Standalone Bluetooth speakers have therefore been of very limited interest to me – and I’d never have dreamed that one could ever replace a proper hi-fi system. So I was intrigued by one that claimed it could: the Devialet Phantom. As if that wasn’t enough to capture my interest, Devialet is a company with a serious reputation when it comes to high-end audio: they make the amps B&W uses to demo their speakers at audio shows. And yes, I’ll admit that part of what made me want to try it was my profound skepticism that any Bluetooth speaker could be worth $1,990 …
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Bluetooth October 9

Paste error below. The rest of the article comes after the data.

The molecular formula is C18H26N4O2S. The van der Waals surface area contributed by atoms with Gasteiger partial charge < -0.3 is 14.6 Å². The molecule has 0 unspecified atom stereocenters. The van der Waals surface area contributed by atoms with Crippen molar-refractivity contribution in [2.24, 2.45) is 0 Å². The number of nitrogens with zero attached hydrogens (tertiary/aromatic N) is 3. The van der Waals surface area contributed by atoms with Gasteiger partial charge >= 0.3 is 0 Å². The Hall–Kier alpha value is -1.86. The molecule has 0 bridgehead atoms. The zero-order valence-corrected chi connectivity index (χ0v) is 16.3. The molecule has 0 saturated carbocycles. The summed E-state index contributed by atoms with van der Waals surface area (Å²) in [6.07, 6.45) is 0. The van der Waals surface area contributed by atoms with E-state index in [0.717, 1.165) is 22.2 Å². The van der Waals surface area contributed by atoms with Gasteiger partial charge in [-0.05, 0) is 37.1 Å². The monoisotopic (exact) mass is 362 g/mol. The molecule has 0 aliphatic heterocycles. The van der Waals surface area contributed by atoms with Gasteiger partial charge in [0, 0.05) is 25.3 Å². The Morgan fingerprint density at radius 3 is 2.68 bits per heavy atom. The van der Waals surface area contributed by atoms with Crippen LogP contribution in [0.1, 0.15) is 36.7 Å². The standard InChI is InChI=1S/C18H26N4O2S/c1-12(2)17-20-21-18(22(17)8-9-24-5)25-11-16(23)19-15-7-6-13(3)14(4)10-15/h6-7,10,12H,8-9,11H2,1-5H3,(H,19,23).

AAPL: 112.12

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Changes to Apple’s published tech specs for various products are rare, but when they happen, they’re typically interesting — and under-the-radar. At some point following the September 9th announcement of the 2015 iPhone 6s, iPhone 6s Plus, iPad Pro and iPad mini 4, Apple quietly modified the tech specs and comparison pages for 2014’s iPhone 6, iPhone 6 Plus, and iPad Air 2 to bump them all from Bluetooth 4.0 to Bluetooth 4.2, the latest version of the increasingly popular wireless standard. While the sixth-generation iPod touch shipped with Bluetooth 4.1, the original iPad Air, iPad mini 2, and iPhone 5s all remain on Bluetooth 4.0.

Bluetooth 4.2 notably promises up to 2.5x faster speeds and up to 10x greater data capacity over its predecessor, as well as improving privacy, security, and power efficiency. Apple is expected to release a new keyboard, Magic Mouse 2, and Magic Trackpad 2 featuring Bluetooth 4.2 technology…